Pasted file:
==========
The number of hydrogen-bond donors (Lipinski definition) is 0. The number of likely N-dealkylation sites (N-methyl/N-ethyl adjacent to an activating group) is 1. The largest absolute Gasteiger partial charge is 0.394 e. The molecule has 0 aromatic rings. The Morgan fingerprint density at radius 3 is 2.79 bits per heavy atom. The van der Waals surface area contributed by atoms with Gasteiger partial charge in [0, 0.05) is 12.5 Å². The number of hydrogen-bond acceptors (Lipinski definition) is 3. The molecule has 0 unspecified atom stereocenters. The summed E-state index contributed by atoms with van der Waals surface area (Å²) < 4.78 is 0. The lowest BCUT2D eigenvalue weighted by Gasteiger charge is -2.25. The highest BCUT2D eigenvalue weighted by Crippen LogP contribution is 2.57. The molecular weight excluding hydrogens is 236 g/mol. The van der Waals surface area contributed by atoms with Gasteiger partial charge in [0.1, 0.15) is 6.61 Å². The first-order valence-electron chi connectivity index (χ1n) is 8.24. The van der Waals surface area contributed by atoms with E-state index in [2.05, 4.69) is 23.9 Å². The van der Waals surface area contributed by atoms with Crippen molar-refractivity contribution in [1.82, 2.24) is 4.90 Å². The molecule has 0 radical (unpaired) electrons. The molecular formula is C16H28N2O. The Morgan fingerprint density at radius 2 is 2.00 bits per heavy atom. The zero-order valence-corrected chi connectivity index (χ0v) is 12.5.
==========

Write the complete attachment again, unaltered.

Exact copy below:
The number of hydrogen-bond donors (Lipinski definition) is 0. The number of likely N-dealkylation sites (N-methyl/N-ethyl adjacent to an activating group) is 1. The largest absolute Gasteiger partial charge is 0.394 e. The molecule has 0 aromatic rings. The Morgan fingerprint density at radius 3 is 2.79 bits per heavy atom. The van der Waals surface area contributed by atoms with Gasteiger partial charge in [0, 0.05) is 12.5 Å². The number of hydrogen-bond acceptors (Lipinski definition) is 3. The molecule has 0 unspecified atom stereocenters. The summed E-state index contributed by atoms with van der Waals surface area (Å²) < 4.78 is 0. The lowest BCUT2D eigenvalue weighted by Gasteiger charge is -2.25. The highest BCUT2D eigenvalue weighted by Crippen LogP contribution is 2.57. The molecular weight excluding hydrogens is 236 g/mol. The van der Waals surface area contributed by atoms with Gasteiger partial charge in [0.1, 0.15) is 6.61 Å². The first-order valence-electron chi connectivity index (χ1n) is 8.24. The van der Waals surface area contributed by atoms with E-state index in [2.05, 4.69) is 23.9 Å². The van der Waals surface area contributed by atoms with Crippen molar-refractivity contribution in [1.82, 2.24) is 4.90 Å². The molecule has 0 radical (unpaired) electrons. The molecular formula is C16H28N2O. The Morgan fingerprint density at radius 2 is 2.00 bits per heavy atom. The zero-order valence-corrected chi connectivity index (χ0v) is 12.5.